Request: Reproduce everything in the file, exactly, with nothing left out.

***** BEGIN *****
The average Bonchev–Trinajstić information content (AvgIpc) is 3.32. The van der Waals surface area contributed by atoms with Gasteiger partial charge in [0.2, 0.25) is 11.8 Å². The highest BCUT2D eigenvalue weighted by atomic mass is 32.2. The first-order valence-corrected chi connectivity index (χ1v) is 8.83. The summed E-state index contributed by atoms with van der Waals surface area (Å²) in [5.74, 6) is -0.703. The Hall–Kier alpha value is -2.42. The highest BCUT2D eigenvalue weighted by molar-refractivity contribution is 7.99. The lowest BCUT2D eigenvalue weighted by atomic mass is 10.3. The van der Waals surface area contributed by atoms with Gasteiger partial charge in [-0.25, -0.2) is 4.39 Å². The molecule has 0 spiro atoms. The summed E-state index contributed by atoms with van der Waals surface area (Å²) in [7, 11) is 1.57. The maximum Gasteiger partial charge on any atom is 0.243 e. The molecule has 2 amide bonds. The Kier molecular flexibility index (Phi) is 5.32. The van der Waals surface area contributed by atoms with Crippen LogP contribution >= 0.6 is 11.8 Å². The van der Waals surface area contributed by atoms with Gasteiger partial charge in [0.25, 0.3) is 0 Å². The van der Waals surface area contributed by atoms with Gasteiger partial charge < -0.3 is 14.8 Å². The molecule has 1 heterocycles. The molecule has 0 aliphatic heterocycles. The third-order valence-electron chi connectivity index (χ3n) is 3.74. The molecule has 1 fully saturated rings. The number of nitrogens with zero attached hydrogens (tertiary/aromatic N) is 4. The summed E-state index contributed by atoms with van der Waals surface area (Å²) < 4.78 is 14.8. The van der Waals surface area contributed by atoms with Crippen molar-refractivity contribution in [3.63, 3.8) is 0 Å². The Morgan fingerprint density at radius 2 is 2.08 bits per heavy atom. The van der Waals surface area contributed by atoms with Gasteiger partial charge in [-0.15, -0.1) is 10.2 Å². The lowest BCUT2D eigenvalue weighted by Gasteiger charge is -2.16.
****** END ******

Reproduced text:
The average Bonchev–Trinajstić information content (AvgIpc) is 3.32. The van der Waals surface area contributed by atoms with Gasteiger partial charge in [0.2, 0.25) is 11.8 Å². The highest BCUT2D eigenvalue weighted by atomic mass is 32.2. The first-order valence-corrected chi connectivity index (χ1v) is 8.83. The summed E-state index contributed by atoms with van der Waals surface area (Å²) in [5.74, 6) is -0.703. The Hall–Kier alpha value is -2.42. The highest BCUT2D eigenvalue weighted by molar-refractivity contribution is 7.99. The lowest BCUT2D eigenvalue weighted by atomic mass is 10.3. The van der Waals surface area contributed by atoms with Gasteiger partial charge in [-0.25, -0.2) is 4.39 Å². The molecule has 0 spiro atoms. The summed E-state index contributed by atoms with van der Waals surface area (Å²) in [7, 11) is 1.57. The maximum Gasteiger partial charge on any atom is 0.243 e. The molecule has 2 amide bonds. The Kier molecular flexibility index (Phi) is 5.32. The van der Waals surface area contributed by atoms with Crippen LogP contribution >= 0.6 is 11.8 Å². The van der Waals surface area contributed by atoms with Gasteiger partial charge in [0.25, 0.3) is 0 Å². The van der Waals surface area contributed by atoms with Gasteiger partial charge < -0.3 is 14.8 Å². The molecule has 1 heterocycles. The molecule has 0 aliphatic heterocycles. The third-order valence-electron chi connectivity index (χ3n) is 3.74. The molecule has 1 fully saturated rings. The number of nitrogens with zero attached hydrogens (tertiary/aromatic N) is 4. The summed E-state index contributed by atoms with van der Waals surface area (Å²) < 4.78 is 14.8. The van der Waals surface area contributed by atoms with Crippen molar-refractivity contribution in [3.63, 3.8) is 0 Å². The Morgan fingerprint density at radius 2 is 2.08 bits per heavy atom. The van der Waals surface area contributed by atoms with Gasteiger partial charge in [-0.15, -0.1) is 10.2 Å². The lowest BCUT2D eigenvalue weighted by Gasteiger charge is -2.16.